We’ve all had those perplexing moments at the flea market: You’re holding an item that caught your eye but are hesitating to buy it, staring at it from every angle and contemplating whether it is worth the investment—especially if there’s a chip or a ding. To save yourself some time and money, ask yourself these 4 questions when faced with that daunting decision.
1. Is it within your budget? It’s always a good idea to have a spending limit in mind for each flea market trip, since nothing ruins a fun time faster than seeing a depleted bank account when you get home. The only exception to the rule should be if your eyes behold something you’ve coveted “forever” and promised yourself you wouldn’t pass up if you ever had the chance to buy it. In that case—as long it won’t spiral you into massive debt—you may want to splurge on this one particular item because you may never have the opportunity to purchase it again.
2. Does it have sentimental value? If it’s something you remember from your childhood—such as the cookie jar that housed the homemade chocolate-chip cookies your Mom baked or the old sewing machine you remember from your grandmother’s house—then its nostalgic factor should tip the scales in favor of buying it. If it made you smile because you haven’t seen it since your childhood, then it will make you smile when you see it in your home. And, the probability of regretting that you didn’t buy it increases exponentially with the number of years it’s been since you last saw the item. Buy it.
3. What is its market value? Mark Werts, owner and founder of the Los Angeles-based American Rag clothing and Maison Midi home-décor stores, says most people don’t let market value dictate their purchasing decision. “Ninety-eight percent of the time, flea marketing is not a value proposition,” Werts says. “Ultimately, it’s an emotional decision, also based on whether it fits your décor.” However if you are looking to reap financial rewards from your purchase, the Internet makes it easy to research a piece’s pedigree. Using the example of the aforementioned vintage cookie jar, a simple Google search will reveal that maker’s marks are typically found on the bottom or lid of the jar. When you find a style that appeals to you, do a Google image search to find the name of the manufacturer, then put the company’s name into your search field and go to their website or related articles to learn how to determine the authenticity of the piece (maker’s mark).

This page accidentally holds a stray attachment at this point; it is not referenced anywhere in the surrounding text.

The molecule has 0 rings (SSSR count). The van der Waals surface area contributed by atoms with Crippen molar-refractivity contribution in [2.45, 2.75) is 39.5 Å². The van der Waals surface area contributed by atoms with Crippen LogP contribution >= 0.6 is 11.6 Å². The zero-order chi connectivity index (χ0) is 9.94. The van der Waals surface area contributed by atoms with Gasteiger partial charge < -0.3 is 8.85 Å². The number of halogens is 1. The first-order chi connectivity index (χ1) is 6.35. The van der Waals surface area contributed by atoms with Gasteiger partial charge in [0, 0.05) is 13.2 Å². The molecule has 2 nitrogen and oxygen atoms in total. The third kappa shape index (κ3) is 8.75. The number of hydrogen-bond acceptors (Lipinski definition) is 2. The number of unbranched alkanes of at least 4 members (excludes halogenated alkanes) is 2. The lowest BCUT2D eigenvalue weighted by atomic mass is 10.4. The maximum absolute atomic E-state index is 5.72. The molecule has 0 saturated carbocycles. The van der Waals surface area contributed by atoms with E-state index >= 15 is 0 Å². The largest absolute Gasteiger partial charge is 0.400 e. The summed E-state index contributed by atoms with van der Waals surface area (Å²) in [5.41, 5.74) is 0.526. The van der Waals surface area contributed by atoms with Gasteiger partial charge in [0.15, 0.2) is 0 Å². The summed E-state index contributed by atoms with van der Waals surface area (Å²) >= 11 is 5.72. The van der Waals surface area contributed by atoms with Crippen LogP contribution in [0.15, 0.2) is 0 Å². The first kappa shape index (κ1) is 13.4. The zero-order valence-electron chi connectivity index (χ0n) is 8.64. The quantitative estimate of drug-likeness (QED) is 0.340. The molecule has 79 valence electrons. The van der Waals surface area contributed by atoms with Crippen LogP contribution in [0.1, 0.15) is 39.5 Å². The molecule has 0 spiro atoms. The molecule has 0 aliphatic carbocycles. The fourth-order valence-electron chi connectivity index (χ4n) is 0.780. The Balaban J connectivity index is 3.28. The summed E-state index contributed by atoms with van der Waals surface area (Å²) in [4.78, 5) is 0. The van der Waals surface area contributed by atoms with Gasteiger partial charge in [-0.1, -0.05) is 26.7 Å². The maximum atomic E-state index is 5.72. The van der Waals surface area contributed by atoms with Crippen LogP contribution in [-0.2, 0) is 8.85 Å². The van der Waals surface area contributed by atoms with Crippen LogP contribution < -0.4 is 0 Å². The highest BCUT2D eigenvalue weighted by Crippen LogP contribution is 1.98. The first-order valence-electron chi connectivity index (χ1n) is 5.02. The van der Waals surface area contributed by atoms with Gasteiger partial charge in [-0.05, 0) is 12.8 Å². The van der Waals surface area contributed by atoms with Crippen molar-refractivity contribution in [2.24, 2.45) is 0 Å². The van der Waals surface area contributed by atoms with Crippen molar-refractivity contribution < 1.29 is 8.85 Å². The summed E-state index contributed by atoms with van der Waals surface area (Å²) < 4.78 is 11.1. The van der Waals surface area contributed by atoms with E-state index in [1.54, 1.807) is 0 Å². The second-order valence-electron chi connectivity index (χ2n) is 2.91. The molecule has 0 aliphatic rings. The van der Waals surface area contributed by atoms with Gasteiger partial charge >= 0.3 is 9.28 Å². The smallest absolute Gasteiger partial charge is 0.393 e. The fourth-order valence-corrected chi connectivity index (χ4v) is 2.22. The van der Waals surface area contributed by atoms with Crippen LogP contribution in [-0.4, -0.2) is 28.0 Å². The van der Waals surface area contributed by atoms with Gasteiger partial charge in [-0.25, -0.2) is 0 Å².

4. Should you buy it even though it’s imperfect? If the only reason you’re hesitating to bring home the object of your desire is because it’s less than perfect, you may just need to think creatively: A can of paint or a bit of buffing can turn a piece from outdated to outstanding. If the restoration goes beyond your own DIY skills, it may be worth calling in the professionals if you really love the piece. “You can fix almost anything,” Werts says. “People in the trade can restore it for you.” However, Kim Allistair Caldwell, proprietor of Artistic Bliss Designs, is among those who find beauty in a blemished piece. “I tend to buy what I love and feel will be a perfect companion to my shabby home décor. I say the more chipped, the better! I adore a piece that has character and a history. There is something magical about walking away holding a treasure that has been loved by someone else before me.”
by Meryl Schoenbaum